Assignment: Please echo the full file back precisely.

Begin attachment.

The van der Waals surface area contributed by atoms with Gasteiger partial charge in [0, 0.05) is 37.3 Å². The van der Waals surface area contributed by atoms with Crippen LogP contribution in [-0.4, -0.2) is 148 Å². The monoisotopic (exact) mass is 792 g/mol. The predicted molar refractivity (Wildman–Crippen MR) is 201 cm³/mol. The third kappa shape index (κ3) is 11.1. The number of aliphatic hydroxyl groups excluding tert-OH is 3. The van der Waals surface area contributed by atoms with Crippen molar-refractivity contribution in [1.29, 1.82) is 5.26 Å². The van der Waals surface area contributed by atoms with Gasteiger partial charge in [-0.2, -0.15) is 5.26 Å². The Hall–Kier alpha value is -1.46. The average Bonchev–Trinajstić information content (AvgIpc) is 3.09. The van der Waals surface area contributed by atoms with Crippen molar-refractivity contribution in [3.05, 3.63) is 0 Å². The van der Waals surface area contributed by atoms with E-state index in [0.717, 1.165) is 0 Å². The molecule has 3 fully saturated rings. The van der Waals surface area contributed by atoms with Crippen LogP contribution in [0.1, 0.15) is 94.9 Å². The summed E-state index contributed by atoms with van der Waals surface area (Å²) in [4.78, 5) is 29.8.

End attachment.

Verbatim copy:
The van der Waals surface area contributed by atoms with Gasteiger partial charge in [0, 0.05) is 37.3 Å². The van der Waals surface area contributed by atoms with Crippen LogP contribution in [-0.4, -0.2) is 148 Å². The monoisotopic (exact) mass is 792 g/mol. The predicted molar refractivity (Wildman–Crippen MR) is 201 cm³/mol. The third kappa shape index (κ3) is 11.1. The number of aliphatic hydroxyl groups excluding tert-OH is 3. The van der Waals surface area contributed by atoms with Crippen molar-refractivity contribution in [1.29, 1.82) is 5.26 Å². The van der Waals surface area contributed by atoms with Gasteiger partial charge in [-0.2, -0.15) is 5.26 Å². The Hall–Kier alpha value is -1.46. The average Bonchev–Trinajstić information content (AvgIpc) is 3.09. The van der Waals surface area contributed by atoms with Crippen molar-refractivity contribution in [3.05, 3.63) is 0 Å². The van der Waals surface area contributed by atoms with E-state index in [0.717, 1.165) is 0 Å². The molecule has 3 fully saturated rings. The van der Waals surface area contributed by atoms with Crippen LogP contribution in [0.1, 0.15) is 94.9 Å². The summed E-state index contributed by atoms with van der Waals surface area (Å²) in [4.78, 5) is 29.8.